Method: Quantitative approach, prospective and descriptive cohort that included 150 anesthesiologists, members of the Brazilian Society of Anesthesiology, and who were invited to participate by email. An online questionnaire containing 38 questions was prepared by the authors. The study was approved by the Instructional Research Ethics Committee.

Results: Anesthesiologists, although claiming to know dysthanasia and orthothanasia, mostly acquired knowledge outside medical school. If faced with their own end of care, or of a patient or a loved one, they prefer orthothanasia, to die at home, prioritizing dignity. However, the specialists claimed to have already practiced dysthanasia, even when orthothanasia was the choice management, which caused them negative feelings. Almost all respondents stated that they did not have practical training in undergraduate school on how to face end-of-life issues, although they felt capable of identifying it. Most were not aware of Federal Council of Medicine Resolution 1.805/06 that makes practicing orthothanasia feasible. Anesthesiologists' religion or the political-administrative region of residence had no effect on their preferences.

Conclusions: Anesthesiologists claim to have knowledge on dysthanasia and orthothanasia, but prefer, in the face of a terminally ill patient, to practice orthothanasia, although dysthanasia is usual, and results in frustration and indignation. The medical school curriculum is unsatisfactory in addressing death-related issues.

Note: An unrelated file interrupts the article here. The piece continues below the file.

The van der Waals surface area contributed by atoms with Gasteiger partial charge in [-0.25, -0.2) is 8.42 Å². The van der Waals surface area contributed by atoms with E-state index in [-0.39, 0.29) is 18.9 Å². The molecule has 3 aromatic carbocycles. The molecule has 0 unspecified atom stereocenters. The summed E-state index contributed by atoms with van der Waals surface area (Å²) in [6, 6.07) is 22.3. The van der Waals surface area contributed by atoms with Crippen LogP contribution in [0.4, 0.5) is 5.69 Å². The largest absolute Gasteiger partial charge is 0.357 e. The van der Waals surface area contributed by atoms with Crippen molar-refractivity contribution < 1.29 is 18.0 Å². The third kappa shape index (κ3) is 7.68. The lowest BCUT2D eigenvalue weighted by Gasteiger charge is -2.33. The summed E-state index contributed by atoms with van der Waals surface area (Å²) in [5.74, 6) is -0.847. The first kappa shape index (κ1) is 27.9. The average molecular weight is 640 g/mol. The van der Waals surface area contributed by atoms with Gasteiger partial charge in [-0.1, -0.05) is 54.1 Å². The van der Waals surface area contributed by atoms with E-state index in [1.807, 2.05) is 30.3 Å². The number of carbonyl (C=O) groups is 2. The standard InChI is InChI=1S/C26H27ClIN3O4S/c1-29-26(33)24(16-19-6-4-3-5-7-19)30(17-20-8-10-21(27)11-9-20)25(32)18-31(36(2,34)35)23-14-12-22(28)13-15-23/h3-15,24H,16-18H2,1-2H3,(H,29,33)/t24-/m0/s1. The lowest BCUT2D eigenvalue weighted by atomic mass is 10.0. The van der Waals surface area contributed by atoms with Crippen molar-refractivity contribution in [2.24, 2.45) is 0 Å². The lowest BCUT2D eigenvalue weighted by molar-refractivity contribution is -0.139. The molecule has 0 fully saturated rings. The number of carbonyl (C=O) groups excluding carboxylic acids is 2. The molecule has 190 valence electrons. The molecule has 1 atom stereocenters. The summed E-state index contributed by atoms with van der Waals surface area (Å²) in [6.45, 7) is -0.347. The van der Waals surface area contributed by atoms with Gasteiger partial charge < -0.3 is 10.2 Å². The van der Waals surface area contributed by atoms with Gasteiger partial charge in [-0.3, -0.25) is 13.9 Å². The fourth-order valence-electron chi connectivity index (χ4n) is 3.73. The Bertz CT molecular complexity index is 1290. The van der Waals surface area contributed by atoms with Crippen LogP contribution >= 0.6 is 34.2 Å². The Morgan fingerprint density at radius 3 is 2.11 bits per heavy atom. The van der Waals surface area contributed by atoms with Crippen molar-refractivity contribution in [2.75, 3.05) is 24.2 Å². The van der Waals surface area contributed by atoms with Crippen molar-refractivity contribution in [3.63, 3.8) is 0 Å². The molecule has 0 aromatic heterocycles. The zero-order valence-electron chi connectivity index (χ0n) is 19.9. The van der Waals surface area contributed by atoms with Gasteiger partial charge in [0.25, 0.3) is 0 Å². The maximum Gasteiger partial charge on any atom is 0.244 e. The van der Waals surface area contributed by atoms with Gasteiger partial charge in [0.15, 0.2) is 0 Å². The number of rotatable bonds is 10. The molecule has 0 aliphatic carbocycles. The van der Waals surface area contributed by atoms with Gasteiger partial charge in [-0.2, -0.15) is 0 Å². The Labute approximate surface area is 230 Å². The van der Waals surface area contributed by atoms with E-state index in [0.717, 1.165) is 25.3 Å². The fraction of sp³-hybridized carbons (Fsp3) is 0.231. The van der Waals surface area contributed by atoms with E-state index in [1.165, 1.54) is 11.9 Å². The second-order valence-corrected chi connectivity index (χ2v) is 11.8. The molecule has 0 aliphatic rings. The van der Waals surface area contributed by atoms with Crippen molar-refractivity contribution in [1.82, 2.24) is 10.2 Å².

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http://dx.doi.org/10.1016/j.bjan.2020.03.008DOI Listing
June 2020

Spread the Word: There Are Two Opioid Crises!

Drugs 2020 Aug;80(12):1147-1154

Anesthesiology Department, Medical School, Sao Paulo State University (UNESP), Av. Prof. Mario Rubens Guimaraes Montenegro, s/n, Botucatu, São Paulo, 18618687, Brazil.

Pain is associated with emotional and physical suffering that severely impacts quality of life. Many guidelines for the treatment of moderate to severe cancer pain indicate the use of opioids. For a small proportion of the global population, opioids are readily accessible, but are consequently also subject to risk of overuse and misuse. On the other hand, many regions provide limited access to licensed opioid therapeutics and patients struggle for better pain management. The use of prescription opioids for treatment of severe cancer and acute pain is well established, but opioid use in chronic non-cancer pain is controversial and not supported by the literature. The opioid crisis and the increasing overdose fatalities in some countries have resulted in a resurgence of opiophobia in these countries, but even worse, amplified opiophobia in countries with lower opioid consumption. In this narrative review, we highlight how the opioid crisis of overuse in some countries can negatively impact appropriate access to opioids elsewhere. The availability of opioids for clinical and recreational use differs between countries worldwide-this is an important factor in determining the occurrence of a 'crisis of recreational use of opioids' or a 'crisis of under-prescription of opioids' for pain management.
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http://dx.doi.org/10.1007/s40265-020-01342-8DOI Listing
August 2020

Translation, cultural adaptation, and validation of the Brazilian Portuguese version of the End-of-Life Professional Caregiver Survey.